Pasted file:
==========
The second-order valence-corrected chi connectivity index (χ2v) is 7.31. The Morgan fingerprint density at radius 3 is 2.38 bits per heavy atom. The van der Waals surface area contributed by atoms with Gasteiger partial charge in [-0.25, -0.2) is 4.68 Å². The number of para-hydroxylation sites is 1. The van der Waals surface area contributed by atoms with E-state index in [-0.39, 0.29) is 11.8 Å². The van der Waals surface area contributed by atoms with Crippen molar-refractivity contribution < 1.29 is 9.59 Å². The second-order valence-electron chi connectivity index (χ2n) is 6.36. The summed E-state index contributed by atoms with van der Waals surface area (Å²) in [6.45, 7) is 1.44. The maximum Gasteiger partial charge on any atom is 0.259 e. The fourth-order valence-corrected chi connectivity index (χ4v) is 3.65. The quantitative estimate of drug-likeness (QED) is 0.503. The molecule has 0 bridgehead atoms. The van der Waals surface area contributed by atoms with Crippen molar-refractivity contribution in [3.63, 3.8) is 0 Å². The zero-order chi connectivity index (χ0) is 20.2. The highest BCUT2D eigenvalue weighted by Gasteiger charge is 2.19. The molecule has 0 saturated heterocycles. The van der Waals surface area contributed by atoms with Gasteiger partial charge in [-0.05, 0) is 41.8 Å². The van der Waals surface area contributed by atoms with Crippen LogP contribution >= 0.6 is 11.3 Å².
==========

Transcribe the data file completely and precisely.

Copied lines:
The second-order valence-corrected chi connectivity index (χ2v) is 7.31. The Morgan fingerprint density at radius 3 is 2.38 bits per heavy atom. The van der Waals surface area contributed by atoms with Gasteiger partial charge in [-0.25, -0.2) is 4.68 Å². The number of para-hydroxylation sites is 1. The van der Waals surface area contributed by atoms with E-state index in [-0.39, 0.29) is 11.8 Å². The van der Waals surface area contributed by atoms with Crippen molar-refractivity contribution < 1.29 is 9.59 Å². The second-order valence-electron chi connectivity index (χ2n) is 6.36. The summed E-state index contributed by atoms with van der Waals surface area (Å²) in [6.45, 7) is 1.44. The maximum Gasteiger partial charge on any atom is 0.259 e. The fourth-order valence-corrected chi connectivity index (χ4v) is 3.65. The quantitative estimate of drug-likeness (QED) is 0.503. The molecule has 0 bridgehead atoms. The van der Waals surface area contributed by atoms with Crippen molar-refractivity contribution in [3.63, 3.8) is 0 Å². The zero-order chi connectivity index (χ0) is 20.2. The highest BCUT2D eigenvalue weighted by Gasteiger charge is 2.19. The molecule has 0 saturated heterocycles. The van der Waals surface area contributed by atoms with Gasteiger partial charge in [-0.05, 0) is 41.8 Å². The van der Waals surface area contributed by atoms with Crippen LogP contribution >= 0.6 is 11.3 Å².